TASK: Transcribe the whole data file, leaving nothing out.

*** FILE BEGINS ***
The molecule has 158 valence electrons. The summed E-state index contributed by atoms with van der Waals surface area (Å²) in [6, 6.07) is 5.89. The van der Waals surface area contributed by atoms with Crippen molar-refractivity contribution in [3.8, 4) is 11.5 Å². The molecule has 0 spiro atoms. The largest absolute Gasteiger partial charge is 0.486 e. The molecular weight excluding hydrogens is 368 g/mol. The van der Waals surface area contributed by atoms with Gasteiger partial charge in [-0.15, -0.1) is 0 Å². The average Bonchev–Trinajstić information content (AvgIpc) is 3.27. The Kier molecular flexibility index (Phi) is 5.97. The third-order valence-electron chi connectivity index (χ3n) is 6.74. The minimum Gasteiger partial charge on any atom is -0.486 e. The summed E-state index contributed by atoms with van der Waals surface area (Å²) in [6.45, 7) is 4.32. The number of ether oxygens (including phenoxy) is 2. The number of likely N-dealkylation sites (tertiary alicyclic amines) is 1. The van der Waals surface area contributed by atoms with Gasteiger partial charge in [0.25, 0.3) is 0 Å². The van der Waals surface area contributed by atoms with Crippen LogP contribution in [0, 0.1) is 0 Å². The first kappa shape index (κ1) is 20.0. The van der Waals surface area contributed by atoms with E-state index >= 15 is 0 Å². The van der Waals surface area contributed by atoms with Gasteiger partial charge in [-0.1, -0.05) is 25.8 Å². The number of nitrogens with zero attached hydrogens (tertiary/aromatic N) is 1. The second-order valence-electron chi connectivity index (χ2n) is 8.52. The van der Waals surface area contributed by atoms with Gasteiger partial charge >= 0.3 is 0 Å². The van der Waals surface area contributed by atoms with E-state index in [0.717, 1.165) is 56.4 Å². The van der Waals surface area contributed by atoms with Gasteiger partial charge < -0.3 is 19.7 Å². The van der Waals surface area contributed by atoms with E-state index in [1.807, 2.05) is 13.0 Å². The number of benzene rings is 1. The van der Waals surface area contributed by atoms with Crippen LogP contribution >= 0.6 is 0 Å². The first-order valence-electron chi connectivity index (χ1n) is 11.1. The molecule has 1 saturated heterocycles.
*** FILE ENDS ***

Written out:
The molecule has 158 valence electrons. The summed E-state index contributed by atoms with van der Waals surface area (Å²) in [6, 6.07) is 5.89. The van der Waals surface area contributed by atoms with Crippen molar-refractivity contribution in [3.8, 4) is 11.5 Å². The molecule has 0 spiro atoms. The largest absolute Gasteiger partial charge is 0.486 e. The molecular weight excluding hydrogens is 368 g/mol. The van der Waals surface area contributed by atoms with Gasteiger partial charge in [-0.15, -0.1) is 0 Å². The average Bonchev–Trinajstić information content (AvgIpc) is 3.27. The Kier molecular flexibility index (Phi) is 5.97. The third-order valence-electron chi connectivity index (χ3n) is 6.74. The minimum Gasteiger partial charge on any atom is -0.486 e. The summed E-state index contributed by atoms with van der Waals surface area (Å²) in [6.45, 7) is 4.32. The number of ether oxygens (including phenoxy) is 2. The number of likely N-dealkylation sites (tertiary alicyclic amines) is 1. The van der Waals surface area contributed by atoms with Gasteiger partial charge in [0.25, 0.3) is 0 Å². The van der Waals surface area contributed by atoms with Crippen LogP contribution in [0, 0.1) is 0 Å². The first kappa shape index (κ1) is 20.0. The van der Waals surface area contributed by atoms with E-state index >= 15 is 0 Å². The van der Waals surface area contributed by atoms with Gasteiger partial charge in [-0.1, -0.05) is 25.8 Å². The number of nitrogens with zero attached hydrogens (tertiary/aromatic N) is 1. The second-order valence-electron chi connectivity index (χ2n) is 8.52. The van der Waals surface area contributed by atoms with Gasteiger partial charge >= 0.3 is 0 Å². The van der Waals surface area contributed by atoms with E-state index in [0.717, 1.165) is 56.4 Å². The van der Waals surface area contributed by atoms with Gasteiger partial charge < -0.3 is 19.7 Å². The van der Waals surface area contributed by atoms with E-state index in [1.807, 2.05) is 13.0 Å². The number of benzene rings is 1. The van der Waals surface area contributed by atoms with Crippen LogP contribution >= 0.6 is 0 Å². The first-order valence-electron chi connectivity index (χ1n) is 11.1. The molecule has 1 saturated heterocycles.